Since you've used Linux, you've probably used bash, and bash will be the same on OS X. There are differences on how the file system is structured and which command line programs are available, but the bash shell and the shell commands are exactly the same.
  9. Mernak macrumors 6502

    Apr 9, 2006
    Kirkland, WA
    the shells included in OS X are the bash, korn, tcsh, csh, zch, and tclsh. If you are going to use the command-line I would suggest <a href="">Fink</a> to get more programs.
  10. Shananra macrumors newbie

    Apr 18, 2006
    Ah, the joys of starting with the Mac platform for the first time. Like you, I switched from windows, but for me, points 1, 2 and 4 weren't questions at all- they were selling points. :cool:

    You will find that OSX is a dream to use, especially if you're used to windows. Part of the reason Apple was able to make everything so clean was because they dumped everything at one point and started over with something entirely new (the then-called neXT operating system) which gave them the freedom to model scalable system that would be easy to expand without hogging resources.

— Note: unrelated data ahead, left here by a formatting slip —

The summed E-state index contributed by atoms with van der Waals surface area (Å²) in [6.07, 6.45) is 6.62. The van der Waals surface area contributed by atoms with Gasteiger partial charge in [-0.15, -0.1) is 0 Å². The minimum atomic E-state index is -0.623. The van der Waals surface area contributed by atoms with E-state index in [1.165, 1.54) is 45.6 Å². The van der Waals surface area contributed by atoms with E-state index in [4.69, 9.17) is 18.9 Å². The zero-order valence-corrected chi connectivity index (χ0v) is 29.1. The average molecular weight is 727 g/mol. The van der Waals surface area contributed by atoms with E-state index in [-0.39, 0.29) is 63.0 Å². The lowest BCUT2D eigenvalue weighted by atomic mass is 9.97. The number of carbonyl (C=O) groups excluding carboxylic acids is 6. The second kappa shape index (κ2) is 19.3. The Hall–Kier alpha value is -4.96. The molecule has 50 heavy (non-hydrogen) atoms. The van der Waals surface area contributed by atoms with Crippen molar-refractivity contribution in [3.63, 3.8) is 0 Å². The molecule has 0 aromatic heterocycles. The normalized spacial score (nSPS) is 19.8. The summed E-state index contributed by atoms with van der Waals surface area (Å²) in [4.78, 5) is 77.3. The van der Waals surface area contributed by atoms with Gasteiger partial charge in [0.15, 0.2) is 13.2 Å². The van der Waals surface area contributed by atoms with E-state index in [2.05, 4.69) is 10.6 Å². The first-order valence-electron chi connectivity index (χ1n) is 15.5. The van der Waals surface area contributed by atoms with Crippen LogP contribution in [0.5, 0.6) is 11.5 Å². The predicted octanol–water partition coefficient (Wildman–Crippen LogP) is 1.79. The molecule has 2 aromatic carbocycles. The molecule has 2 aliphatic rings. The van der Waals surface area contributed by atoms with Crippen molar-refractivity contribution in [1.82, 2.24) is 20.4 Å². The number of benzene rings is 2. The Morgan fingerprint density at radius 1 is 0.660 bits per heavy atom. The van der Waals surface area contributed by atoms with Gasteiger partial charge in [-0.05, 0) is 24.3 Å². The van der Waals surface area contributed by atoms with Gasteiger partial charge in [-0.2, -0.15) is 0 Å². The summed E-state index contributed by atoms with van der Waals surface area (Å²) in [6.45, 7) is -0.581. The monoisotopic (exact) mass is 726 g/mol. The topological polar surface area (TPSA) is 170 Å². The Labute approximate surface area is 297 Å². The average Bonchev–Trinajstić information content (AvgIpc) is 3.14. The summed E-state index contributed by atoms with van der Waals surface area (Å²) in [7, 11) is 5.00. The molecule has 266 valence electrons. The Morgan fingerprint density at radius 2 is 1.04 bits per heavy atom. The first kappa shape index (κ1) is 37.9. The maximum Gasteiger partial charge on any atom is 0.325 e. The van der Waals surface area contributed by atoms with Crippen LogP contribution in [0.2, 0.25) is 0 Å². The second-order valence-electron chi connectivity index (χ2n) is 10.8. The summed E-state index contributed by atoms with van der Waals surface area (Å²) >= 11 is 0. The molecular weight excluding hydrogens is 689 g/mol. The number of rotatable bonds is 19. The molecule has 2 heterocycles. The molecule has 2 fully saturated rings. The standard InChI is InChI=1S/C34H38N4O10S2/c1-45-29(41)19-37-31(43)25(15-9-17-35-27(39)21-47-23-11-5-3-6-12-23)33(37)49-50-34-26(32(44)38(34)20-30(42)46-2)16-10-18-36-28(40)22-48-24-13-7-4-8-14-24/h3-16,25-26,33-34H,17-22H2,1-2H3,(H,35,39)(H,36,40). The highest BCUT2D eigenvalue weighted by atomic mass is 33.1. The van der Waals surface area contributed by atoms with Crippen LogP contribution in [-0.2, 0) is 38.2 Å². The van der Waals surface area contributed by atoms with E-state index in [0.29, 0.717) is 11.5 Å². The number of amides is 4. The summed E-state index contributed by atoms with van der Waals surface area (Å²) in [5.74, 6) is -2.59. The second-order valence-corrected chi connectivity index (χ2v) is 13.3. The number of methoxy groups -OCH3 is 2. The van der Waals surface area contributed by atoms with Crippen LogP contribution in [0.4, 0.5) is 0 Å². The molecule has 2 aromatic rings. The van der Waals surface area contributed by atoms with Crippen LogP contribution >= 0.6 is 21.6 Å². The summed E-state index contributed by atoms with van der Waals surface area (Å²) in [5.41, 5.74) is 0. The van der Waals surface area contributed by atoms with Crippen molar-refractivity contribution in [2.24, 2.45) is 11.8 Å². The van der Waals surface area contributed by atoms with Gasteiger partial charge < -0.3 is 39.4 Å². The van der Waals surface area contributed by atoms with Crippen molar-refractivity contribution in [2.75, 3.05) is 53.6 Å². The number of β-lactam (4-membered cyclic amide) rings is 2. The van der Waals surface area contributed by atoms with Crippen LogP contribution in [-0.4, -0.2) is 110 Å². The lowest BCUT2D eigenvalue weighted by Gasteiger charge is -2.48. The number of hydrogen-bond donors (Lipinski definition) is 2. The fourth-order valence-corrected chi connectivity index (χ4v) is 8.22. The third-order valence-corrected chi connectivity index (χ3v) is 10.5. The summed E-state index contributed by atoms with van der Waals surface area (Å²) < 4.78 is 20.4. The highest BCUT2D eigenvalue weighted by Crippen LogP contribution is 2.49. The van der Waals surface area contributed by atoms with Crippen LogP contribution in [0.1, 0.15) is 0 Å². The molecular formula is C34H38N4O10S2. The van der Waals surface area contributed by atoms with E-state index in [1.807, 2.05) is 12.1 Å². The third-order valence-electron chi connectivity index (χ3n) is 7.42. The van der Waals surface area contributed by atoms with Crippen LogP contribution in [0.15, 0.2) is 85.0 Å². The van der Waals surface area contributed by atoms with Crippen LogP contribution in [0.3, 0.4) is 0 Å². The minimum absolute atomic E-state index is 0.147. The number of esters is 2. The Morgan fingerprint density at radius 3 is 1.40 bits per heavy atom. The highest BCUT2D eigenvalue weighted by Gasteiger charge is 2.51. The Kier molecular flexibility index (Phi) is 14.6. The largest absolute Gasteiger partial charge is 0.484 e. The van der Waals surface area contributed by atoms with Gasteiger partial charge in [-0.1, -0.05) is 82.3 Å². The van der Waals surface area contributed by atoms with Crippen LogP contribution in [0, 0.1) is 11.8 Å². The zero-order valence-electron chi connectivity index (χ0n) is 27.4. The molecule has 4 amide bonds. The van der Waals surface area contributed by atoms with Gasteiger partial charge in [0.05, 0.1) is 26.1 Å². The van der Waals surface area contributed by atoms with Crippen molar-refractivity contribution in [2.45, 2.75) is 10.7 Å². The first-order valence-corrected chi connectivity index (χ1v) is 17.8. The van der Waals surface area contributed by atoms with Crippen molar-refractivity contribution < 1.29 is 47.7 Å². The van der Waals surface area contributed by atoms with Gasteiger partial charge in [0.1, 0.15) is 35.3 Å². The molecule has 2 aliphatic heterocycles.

The question has been asked why it's taking so long with Vista. The answer is simple. Microsoft doesn't want to give up support for old software programs, in an attempt to mantain their domenance. The result is a messy, bloated, difficult to expand system that can come crashing down by one faulty line of code by a third party developer.

    apple got it right by starting over with something that could be easily modified and expanded upon. Just look at what they've done with it. If microsoft did this, Windows Vista would have probably been a much better and faster operating system. (though it would probably have taken just as long to make, as they would be starting from scratch, whereas neXT had been in development for some time before Apple brought them aboard)

    Now, because this is unix based, you are given a unix terminal. A real one. Here is a web page with some walk-throughs to get you started: (I think they're trying to sell you a book there, but a bit more searching in google can find you a better resource I'm sure)